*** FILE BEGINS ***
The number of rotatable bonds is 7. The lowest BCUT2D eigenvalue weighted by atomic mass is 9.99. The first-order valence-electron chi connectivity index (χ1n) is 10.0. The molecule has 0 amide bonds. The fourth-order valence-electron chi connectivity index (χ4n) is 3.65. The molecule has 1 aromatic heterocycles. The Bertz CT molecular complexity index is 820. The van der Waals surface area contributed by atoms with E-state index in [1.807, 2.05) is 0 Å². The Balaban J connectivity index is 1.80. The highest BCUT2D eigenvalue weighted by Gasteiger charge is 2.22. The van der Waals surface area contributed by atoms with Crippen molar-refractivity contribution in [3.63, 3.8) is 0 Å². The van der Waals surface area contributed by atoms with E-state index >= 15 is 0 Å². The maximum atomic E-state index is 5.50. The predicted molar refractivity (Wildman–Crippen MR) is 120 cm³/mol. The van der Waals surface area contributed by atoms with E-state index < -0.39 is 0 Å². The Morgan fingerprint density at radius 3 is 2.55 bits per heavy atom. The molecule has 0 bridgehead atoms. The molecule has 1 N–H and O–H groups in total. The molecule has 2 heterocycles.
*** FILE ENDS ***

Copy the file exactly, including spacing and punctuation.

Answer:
The number of rotatable bonds is 7. The lowest BCUT2D eigenvalue weighted by atomic mass is 9.99. The first-order valence-electron chi connectivity index (χ1n) is 10.0. The molecule has 0 amide bonds. The fourth-order valence-electron chi connectivity index (χ4n) is 3.65. The molecule has 1 aromatic heterocycles. The Bertz CT molecular complexity index is 820. The van der Waals surface area contributed by atoms with E-state index in [1.807, 2.05) is 0 Å². The Balaban J connectivity index is 1.80. The highest BCUT2D eigenvalue weighted by Gasteiger charge is 2.22. The van der Waals surface area contributed by atoms with Crippen molar-refractivity contribution in [3.63, 3.8) is 0 Å². The van der Waals surface area contributed by atoms with E-state index >= 15 is 0 Å². The maximum atomic E-state index is 5.50. The predicted molar refractivity (Wildman–Crippen MR) is 120 cm³/mol. The van der Waals surface area contributed by atoms with E-state index < -0.39 is 0 Å². The Morgan fingerprint density at radius 3 is 2.55 bits per heavy atom. The molecule has 0 bridgehead atoms. The molecule has 1 N–H and O–H groups in total. The molecule has 2 heterocycles.